The standard action RPG combat system sees Aluche given standard and strong attack buttons to use for combos, along with others to jump, defend, and dodge. She is joined by one Lily and two demons known as Servans. There are various Servans, and they come in two types, one that lets Aluche use a special attack and another that instead transforms into a different weapon for Aluche. The way the game is laid out, with players unable to switch Servans outside of the hotel and only a select few having uses outside of combat, rather discourages players from fully investigating the options, however. Aluche can link up with her Lilies for various special attacks by filling the appropriate meters, and these are very helpful for clearing out groups of enemies or knocking significant chunks of health off bosses.

   Enemies can hit hard on the Normal difficulty if players forget to defend or dodge their way around a fight, though players can freely switch to Easy from this and happily button-mash through nearly any fight. There is also a Hard difficulty selectable at the start and a Nightmare difficulty unlocked after the first completion. Allies provide some emergency healing and Aluche can give a bit of healing or other boosts to her allies, but most recovery and buffing is done by collecting items dropped from enemies or glowing barrels. There is a rudimentary accessory system for some passive bonuses for Aluche and her Lilies, a standard passive skill tree for Aluche, and a levelling and reincarnation system for Servans that seems most useful for those undertaking multiple playthroughs. A few of the bosses — most of whom provide zero addition to the plot — do encourage making use of tactics like environmental effects (such as conveniently placed oil barrels), but these cases are rare. The combat and general gameplay certainly isn't bad, but there's nothing that makes Nights of Azure 2 very exciting either.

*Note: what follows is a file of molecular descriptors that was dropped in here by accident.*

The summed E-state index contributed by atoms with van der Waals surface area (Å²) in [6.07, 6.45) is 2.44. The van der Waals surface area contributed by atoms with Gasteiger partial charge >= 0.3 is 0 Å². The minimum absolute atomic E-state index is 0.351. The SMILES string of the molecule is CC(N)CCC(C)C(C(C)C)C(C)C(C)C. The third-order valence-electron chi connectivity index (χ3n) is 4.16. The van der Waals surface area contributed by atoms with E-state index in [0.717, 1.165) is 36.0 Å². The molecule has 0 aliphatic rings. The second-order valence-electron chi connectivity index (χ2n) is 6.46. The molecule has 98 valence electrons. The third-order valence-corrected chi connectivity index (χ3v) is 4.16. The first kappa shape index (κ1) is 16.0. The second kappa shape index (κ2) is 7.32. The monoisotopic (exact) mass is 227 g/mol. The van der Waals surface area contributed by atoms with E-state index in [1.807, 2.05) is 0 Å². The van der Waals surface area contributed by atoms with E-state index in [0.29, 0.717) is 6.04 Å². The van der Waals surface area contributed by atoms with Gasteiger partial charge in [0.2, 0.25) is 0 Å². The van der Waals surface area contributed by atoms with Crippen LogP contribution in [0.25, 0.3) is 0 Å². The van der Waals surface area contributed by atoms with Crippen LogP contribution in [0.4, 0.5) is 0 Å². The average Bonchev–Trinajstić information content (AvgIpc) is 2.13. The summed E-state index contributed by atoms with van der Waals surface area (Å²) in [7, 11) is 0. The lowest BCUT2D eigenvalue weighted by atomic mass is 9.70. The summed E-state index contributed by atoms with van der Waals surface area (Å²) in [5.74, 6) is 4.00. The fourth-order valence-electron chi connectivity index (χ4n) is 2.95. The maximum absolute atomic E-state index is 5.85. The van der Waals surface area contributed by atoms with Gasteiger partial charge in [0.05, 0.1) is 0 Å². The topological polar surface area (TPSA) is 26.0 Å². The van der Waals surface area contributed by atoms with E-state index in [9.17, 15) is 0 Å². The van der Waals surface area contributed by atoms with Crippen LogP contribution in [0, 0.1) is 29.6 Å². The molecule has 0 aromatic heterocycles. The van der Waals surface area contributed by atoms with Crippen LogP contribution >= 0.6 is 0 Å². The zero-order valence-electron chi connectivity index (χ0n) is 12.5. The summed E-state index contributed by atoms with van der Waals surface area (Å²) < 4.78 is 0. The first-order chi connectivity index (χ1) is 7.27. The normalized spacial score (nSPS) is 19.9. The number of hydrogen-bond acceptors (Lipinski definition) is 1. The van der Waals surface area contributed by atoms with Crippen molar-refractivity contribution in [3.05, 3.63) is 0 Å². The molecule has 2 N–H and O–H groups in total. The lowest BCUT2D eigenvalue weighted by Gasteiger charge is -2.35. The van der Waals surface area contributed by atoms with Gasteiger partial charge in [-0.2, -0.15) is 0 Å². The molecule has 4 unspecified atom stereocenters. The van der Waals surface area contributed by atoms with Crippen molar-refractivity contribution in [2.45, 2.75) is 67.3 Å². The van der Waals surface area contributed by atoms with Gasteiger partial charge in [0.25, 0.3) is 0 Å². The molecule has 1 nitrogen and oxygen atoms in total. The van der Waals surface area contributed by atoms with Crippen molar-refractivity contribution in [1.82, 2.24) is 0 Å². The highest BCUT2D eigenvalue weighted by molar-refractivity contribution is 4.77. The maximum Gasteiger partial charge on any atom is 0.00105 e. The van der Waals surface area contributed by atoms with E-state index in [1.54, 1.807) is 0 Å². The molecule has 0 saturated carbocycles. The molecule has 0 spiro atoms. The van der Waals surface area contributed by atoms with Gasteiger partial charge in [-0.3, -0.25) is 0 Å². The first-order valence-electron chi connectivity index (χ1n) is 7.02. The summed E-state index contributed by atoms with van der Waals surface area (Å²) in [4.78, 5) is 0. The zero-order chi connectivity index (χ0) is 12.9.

As yes, that most fearsome of demons: Joe As yes, that most fearsome of demons: "Joe"

   The game looks decent enough, but is somewhat disappointing from a design standpoint. None of the locations are very interesting to behold or explore, most being linear with a few dead ends to check out for chests or potential Servans, and the limited variation between enemies becomes draining quite quickly. Most of the design effort appears to have gone towards outfits, including swimsuits, though practicality and gravity clearly weren't big concerns (momentum evidently was). A decent soundtrack provides a good audio backdrop, and the Japanese-only voice acting does the job, though it's not enough to stand out in any meaningful way.

   Most players should be done within twenty hours, though even those maximising the time available should take at most around twenty-five hours. A New Game+ lets players keep their relationship values and virtually all other progress, so those desperate to see the full ending complete with epilogues can do so without relying on a perfect playthrough. Technically, the Switch version appears prone to occasional crashes. Unfortunately, there isn't an auto-save function so players will want to ensure they save at the hotel at every opportunity in order to not lose progress. In terms of general performance the game seems to run fine on both modes. The frame rate drops a touch in handheld mode, but it doesn't hamper things. The camera can cause some issues when it comes into conflict with the environment; this is most notable on one particular fight in the final chapter where it manages to become more of a hindrance to progress than the actual boss. The odd decision to have B be the confirm button, and A the back button, in menus will also grate on players.

   Nights of Azure 2 seems to follow a pattern with Gust in the past couple of years following its takeover from Koei Tecmo. Though the developer's output has certainly increased, it appears to have come at a cost. This is just the latest in a line of easily forgettable titles that bring some interesting ideas but have not been given enough to use them effectively.